Tag Archives: Miss Jubilee and the Yas Yas Boys

“COOL IT IF YOU CAN”: MISS JUBILEE and the YAS YAS BOYS (Bigtone Records, 2020)

Some twenty-first century efforts to evoke the vanished past — well-intentioned for sure — have the goofy effect of watching a child dressed up in adult clothes.  You want to applaud, but the clothes are hilariously too big and the child has not  grown into them.  Come back in fifteen years.

Other times, the musicians have so internalized the sounds that, although you know “it’s not the original,” it is captivating, with its own energy — evoking that once-lost world.  Late-night dancing, nickels in the jukebox, poignant singing to the accompaniment of a small band or a groovy pianist, hard times and deep fun.

That’s the case with this new CD (recorded in April 2020) by Miss Jubilee and the Yas Yas Boys, COOL IT IF YOU CAN.  I was immediately pleased by a few things (even before playing it): a band that takes its CD title from a performance by Frankie Half-Pint Jaxon is already showing the right credentials, and the inclusion of MURDER IN THE MOONLIGHT, homage to mid-Thirties Red McKenzie on Decca, was further reinforcement.  Could I pass up a CD where one of musicians doubles on “trash can”?

I’ve admired the work of Miss Jubilee and her band before here — their compelling joyous authenticity that never strains to be authentic.  They just are.

Their new CD has the fierce playfulness of a good loud party (not the one your neighbors are having while you are trying to sleep).  There are pots of delicious food on the stove, there’s plenty of ice for the drinks, you are encouraged to have a second helping of everything.  And the music is swinging.  Hear for yourself:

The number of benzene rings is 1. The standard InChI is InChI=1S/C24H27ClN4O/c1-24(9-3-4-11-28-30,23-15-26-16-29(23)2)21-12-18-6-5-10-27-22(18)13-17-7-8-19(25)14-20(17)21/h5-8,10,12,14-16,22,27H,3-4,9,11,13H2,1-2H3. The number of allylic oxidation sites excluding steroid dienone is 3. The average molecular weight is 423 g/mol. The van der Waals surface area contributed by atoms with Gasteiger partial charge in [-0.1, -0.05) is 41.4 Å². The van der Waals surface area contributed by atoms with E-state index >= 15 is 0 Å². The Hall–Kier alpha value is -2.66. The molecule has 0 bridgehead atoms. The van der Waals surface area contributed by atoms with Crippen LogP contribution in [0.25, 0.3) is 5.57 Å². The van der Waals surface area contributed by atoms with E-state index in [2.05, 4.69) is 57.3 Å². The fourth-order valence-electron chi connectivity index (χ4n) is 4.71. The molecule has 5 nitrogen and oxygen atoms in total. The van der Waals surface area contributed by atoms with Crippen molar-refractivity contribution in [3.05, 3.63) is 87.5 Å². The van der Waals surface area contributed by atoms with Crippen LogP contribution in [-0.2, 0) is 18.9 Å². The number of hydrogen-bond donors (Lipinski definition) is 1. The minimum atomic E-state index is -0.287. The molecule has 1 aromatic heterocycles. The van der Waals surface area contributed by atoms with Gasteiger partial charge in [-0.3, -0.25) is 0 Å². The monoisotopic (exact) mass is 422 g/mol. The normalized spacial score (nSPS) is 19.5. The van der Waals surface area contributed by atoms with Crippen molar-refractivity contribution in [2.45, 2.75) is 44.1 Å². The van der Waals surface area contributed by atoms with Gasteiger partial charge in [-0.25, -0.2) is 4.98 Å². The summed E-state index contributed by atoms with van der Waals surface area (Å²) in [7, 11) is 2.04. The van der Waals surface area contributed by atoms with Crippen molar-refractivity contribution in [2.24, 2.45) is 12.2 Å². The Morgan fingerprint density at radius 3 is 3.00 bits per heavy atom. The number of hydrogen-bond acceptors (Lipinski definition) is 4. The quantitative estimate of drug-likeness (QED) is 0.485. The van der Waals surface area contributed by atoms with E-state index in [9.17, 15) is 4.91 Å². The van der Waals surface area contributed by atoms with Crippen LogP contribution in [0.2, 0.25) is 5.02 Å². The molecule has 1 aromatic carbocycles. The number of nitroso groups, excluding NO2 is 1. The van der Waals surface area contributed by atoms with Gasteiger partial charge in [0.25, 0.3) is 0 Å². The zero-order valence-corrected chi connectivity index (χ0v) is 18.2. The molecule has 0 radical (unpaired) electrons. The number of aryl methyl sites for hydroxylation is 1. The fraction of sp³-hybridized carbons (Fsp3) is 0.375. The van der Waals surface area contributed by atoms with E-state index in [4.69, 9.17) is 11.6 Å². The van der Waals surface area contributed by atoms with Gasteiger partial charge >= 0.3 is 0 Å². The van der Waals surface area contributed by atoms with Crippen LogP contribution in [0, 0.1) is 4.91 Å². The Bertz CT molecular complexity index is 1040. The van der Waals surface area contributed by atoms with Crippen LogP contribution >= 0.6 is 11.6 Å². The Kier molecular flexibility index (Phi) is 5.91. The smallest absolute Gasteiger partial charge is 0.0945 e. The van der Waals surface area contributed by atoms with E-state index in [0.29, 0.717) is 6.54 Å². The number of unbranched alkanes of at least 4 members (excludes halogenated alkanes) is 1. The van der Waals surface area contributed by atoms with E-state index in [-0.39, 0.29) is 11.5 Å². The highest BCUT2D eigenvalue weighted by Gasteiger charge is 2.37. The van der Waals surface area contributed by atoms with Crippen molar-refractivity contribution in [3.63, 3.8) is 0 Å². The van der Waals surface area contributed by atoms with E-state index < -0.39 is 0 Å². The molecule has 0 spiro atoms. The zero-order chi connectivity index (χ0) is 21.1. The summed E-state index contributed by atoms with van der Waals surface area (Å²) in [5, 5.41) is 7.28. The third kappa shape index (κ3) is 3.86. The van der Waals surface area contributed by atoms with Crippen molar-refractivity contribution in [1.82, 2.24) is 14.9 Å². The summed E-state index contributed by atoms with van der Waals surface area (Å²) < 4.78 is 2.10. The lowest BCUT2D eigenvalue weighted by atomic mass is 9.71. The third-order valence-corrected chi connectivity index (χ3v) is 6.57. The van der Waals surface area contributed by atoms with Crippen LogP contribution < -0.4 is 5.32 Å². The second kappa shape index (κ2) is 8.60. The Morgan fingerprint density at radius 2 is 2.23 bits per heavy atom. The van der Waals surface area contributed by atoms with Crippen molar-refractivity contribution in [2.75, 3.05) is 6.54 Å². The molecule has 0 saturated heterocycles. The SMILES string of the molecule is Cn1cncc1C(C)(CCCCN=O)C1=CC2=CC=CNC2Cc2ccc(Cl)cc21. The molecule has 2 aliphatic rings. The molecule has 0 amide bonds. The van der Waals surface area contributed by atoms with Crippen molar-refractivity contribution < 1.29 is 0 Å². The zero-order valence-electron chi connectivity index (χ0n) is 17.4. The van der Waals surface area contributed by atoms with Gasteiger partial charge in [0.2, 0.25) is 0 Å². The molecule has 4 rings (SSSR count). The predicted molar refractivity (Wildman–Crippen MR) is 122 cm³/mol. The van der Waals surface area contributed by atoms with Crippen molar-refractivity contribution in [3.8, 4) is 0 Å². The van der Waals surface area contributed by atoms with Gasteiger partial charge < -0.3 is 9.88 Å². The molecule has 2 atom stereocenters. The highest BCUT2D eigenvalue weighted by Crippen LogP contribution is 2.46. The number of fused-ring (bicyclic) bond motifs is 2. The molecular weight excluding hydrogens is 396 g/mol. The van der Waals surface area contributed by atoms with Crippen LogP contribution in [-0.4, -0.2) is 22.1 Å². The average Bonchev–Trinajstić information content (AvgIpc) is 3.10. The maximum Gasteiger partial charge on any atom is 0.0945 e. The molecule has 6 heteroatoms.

The band is Valerie Kirchhoff, vocal; Ethan Leinwand, piano; Richard Tralles, string bass; Kenneth Cebrian, trumpet; Ryan Calloway, clarinet; Ryan Koenig, washboard, guitar, banjo, trash can; Nick Pence, guitar, washboard.

And the repertoire, which comes from the aforementioned Mr. Jaxon, Clara Smith, Victoria Spivey, Red McKenzie, the Missourians, the State Street Swingers, Big Bill Broonzy, the Modern Mountaineers, the Harlem Hamfats, Lil Johnson, the Famous Hokum Boys, and Bob Howard — runs the gamut from what I think of as deep Black Chicago to good-time barbecue music, from acoustic Columbia blues moaning to let’s-get-drunk-and-truck.  You’ll figure out your own associations when you hear the songs: YOU DO ME ANY OLD WAY / MURDER IN THE MOONLIGHT / MOANING THE BLUES / MISSISSIPPI SANDMAN / FAN IT / DON’T TEAR MY CLOTHES No. 2 / I’VE GOT SOMEONE / WEED SMOKER’S DREAM / PRESCRIPTION FOR THE BLUES / COME ON IN / THAT BONUS DONE COME TRUE / ANY KIND-A-MAN / No. 12 LET ME ROAM / THERE AIN’T GONNA BE NO DOGGONE AFTER AWHILE.

The disc is available here, where you can also learn more about the band and their previous — as they would say in 1940 — “waxings.”

In 2o18, I wrote, “They make the best noises.”  Do they ever.

May your happiness increase!